By Valerie Victor
While Lihtz is no new comer to the camera, he is just as familiar with the microphone. After creating a platform and building his audience as a cast member of “Empire,” one of the highest viewed television series, Lihtz has now re-focused his energy on building his rap career. This MC got his big break in television, exposing his music to the world, and he hopes to continue to grow his fan base worldwide.
Lihtz took a major step forward in his musical career with the release of his official music video for, “Simplicity,” his latest single. The song was released as follow up to his recent release of, “Fishscale,” produced by AListFame. The clip, which is directed by Guru Media Group, matches the audio’s emotionally charged theme of appreciating the simple things in life. With all eyes currently onLihtz, there are rumblings of major recording contracts in the works. This is sure to be augmented with collaborations from Fat Joe, and even Meek Mill.
When you said, you didn’t really see yourself as a rapper. What is it that you saw yourself as? Did you not see yourself as a musician?
Lihtz: More than anything, I just didn’t want to be ordinary. I feel like everyone in my neighborhood wanted to be a rapper. At the time I knew, I really had the potential to make it. Anything that I do, I want to be the greatest at it. It’s one thing when your friends tell you that you’re hot [musically], but you need that type of reassurance from the world.
How long have you been making music?
Lihtz : I didn’t start recording music until I was 15, at my mans [friend’s] in-house studio. I was paying for studio time out of my own pocket, at a small studio in South Philly. Over time I started to realize the sound I was looking for.
I lived in Atlanta for eight months around 2011-12. When I lived there, it changed my whole vision of music [on the marketing aspect]. It groomed me to become a businessman. When I came back to Philly, I got shirts and flyers for every event.
Tell me about your record “Simplicity”?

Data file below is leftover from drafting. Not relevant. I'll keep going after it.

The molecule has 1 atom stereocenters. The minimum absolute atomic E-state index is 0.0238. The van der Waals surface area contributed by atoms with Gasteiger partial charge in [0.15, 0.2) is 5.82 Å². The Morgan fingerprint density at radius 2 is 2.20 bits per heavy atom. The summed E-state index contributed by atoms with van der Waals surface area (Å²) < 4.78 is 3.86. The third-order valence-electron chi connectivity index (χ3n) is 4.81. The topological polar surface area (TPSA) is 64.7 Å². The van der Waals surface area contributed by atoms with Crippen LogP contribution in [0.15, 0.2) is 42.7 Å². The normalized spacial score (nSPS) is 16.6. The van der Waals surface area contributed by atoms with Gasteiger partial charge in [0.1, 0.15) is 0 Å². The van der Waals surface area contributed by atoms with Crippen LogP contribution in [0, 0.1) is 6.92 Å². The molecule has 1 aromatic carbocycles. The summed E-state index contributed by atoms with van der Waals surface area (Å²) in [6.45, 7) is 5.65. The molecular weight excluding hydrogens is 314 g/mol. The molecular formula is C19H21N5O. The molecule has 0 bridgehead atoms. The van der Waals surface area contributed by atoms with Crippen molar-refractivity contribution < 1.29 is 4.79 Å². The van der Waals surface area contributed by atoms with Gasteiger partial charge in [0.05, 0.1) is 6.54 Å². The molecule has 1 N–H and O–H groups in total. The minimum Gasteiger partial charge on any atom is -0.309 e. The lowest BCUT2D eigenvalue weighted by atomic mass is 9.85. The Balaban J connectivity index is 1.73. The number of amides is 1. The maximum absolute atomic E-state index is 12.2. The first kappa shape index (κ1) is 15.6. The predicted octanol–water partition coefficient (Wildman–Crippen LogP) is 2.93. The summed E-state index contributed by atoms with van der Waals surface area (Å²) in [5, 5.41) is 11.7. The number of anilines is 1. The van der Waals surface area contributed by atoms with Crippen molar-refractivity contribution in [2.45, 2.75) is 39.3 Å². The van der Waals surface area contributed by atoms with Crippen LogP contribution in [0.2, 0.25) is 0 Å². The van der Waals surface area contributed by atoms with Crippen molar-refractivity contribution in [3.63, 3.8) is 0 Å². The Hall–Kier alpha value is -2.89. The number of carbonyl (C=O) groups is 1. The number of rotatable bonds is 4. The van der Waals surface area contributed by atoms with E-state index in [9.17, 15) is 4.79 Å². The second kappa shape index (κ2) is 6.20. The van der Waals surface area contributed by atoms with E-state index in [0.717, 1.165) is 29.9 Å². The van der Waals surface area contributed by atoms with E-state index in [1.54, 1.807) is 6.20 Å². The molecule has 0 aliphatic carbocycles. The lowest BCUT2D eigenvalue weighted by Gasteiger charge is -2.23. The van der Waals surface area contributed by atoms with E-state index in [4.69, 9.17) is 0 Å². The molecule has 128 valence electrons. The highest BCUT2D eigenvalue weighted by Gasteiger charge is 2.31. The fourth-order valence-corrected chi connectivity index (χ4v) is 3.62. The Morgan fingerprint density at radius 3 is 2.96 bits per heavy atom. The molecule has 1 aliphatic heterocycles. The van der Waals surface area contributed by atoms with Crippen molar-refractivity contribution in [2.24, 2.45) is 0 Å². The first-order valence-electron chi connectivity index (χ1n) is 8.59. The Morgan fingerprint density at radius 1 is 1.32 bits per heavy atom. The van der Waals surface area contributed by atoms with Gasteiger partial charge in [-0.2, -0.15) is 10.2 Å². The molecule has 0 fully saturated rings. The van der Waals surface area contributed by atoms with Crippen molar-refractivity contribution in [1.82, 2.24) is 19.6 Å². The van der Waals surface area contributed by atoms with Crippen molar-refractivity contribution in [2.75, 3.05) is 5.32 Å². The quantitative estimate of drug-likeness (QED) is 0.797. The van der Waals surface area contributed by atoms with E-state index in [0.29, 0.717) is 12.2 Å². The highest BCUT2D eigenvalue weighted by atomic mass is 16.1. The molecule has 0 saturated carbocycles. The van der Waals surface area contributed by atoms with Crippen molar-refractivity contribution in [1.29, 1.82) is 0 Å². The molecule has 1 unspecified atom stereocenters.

Lihtz: In the record I’m referring back to a time in my life where things were just more simpler. Like my love life, my relationship with one of my homies, and myself.
Do you have a musical project that your currently working on right now?
Lihtz: It’s titled, “The Switch Up.” Throughout the project go back and forth about things. Like on the first record, you’ll hear how many times I switch up the memory. The Intro track is called, ‘Contradiction’. I’m contradicting myself, talking positive, and negative things. There’s a particular line in the record, (Starts Rhyming,)
“What if I told you, your beautiful; What if I said your unusual, What if told you’re looking for someone else, but the whole time your loosing you. “What if she act like she bullet proof, but deep inside is funeral.”
For The full interview visit The Hype Magazine.
By Valerie Victor
The Game starred in A&E Networks’ three-part docuseries about the history of Compton, followed by the release of a new 11-track companion project of the same name, ‘Streets of Compton.’ The documentary recently premiered parts one and two. The third and final hour will premiere on today, June 16, 2016 at 10PM ET/PT on A&E Networks. The brand new docuseries also features exclusive new music from The Game’s companion project, “Streets Of Compton,” which is expected to release tomorrow, June 17, 2016.
The city of Compton has a story to tell, and The Game is the narrator. Taking the audience through the streets of Compton, he paints a vivid picture for all to see. While introducing the world to Compton, The Game also lets the world into his personal life and upbringing. Exclusive appearances from his mother, Lynette Baker, father, G.A. Taylor, manager, Cash Jones, and childhood friends Venus and Serena Williams’ father, Richard Williams, and former Black Panther, Robert Johnson help weave his story together.